How Much is Too Much?

Before the pink slime hysteria in 2012, the average price of 100% ground beef in 2011 was $2.78/lb as per the Labor Department’s Bureau of Labor Statistics, which has been tracking ground beef prices since 1984. By May 2014, the average price of 100% ground beef was $3.85/lb, a 38% price increase compared to the 2% average annual rate of inflation in the United States. Just last weekend, a friend of mine told me she paid almost $5/lb. for 80/20 ground beef at her local grocery store. Consumers, retailers and regrill imagesstaurateurs are all paying much more now for ground beef.

Ground beef is the most bought and consumed type of beef by far. With that in mind, combined with the fact that beef prices are at record highs, it’s no wonder that finely textured beef is indeed making a comeback.  Retailers and consumers, perhaps now more properly educated on the subject, are purchasing products that include FTB in the ingredients.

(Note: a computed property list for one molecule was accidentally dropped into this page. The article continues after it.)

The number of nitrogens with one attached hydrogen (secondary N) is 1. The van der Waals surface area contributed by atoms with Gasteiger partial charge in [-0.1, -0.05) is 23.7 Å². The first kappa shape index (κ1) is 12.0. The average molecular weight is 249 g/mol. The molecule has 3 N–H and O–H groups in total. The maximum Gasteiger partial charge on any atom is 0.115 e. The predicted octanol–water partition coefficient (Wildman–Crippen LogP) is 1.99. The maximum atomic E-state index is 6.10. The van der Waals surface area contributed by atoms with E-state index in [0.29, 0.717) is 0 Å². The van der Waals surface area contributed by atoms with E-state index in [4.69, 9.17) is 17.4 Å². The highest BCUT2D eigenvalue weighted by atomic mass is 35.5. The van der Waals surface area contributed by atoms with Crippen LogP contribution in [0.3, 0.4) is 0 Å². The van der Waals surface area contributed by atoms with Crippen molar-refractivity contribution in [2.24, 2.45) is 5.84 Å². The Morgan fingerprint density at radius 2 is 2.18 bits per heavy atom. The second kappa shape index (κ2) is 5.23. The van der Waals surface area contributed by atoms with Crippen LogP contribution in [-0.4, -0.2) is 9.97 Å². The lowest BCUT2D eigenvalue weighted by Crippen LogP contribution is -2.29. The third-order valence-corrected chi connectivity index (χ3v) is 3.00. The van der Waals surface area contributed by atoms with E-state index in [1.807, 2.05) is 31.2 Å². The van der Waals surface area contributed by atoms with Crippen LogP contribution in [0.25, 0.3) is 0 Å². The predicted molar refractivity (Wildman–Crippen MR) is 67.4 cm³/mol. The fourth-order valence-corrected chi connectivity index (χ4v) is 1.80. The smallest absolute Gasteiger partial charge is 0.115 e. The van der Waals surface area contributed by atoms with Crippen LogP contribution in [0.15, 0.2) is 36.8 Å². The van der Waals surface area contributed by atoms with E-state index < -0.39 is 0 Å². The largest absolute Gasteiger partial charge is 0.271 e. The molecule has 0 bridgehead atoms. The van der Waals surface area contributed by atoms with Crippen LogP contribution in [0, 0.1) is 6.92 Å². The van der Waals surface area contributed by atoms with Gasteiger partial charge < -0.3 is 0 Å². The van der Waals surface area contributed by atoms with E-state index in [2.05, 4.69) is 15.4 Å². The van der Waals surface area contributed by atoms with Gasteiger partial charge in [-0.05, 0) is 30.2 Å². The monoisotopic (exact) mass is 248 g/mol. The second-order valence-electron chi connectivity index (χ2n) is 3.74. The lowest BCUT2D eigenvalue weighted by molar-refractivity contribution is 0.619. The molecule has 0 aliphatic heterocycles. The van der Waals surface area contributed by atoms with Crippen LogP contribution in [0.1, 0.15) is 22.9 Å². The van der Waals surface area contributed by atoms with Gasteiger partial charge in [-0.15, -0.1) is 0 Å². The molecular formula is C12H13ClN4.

FTB is currently sold to over 400 retail, food-service and food-processing customers, more than before the 2012 controversy, albeit overall in smaller amounts. Production of finely textured beef has also recently doubled at some manufacturing plants from its low point after the controversy.

Environmentally Sound

The production process for finely textured beef recovers lean beef from steak and roast fat trimmings that would otherwise be wasted. It is made the same way the dairy industry makes cream by using centrifugal force to separate the cream from milk. Cargill posted an easy to follow video outlining the start to finish process early this year; watch it here.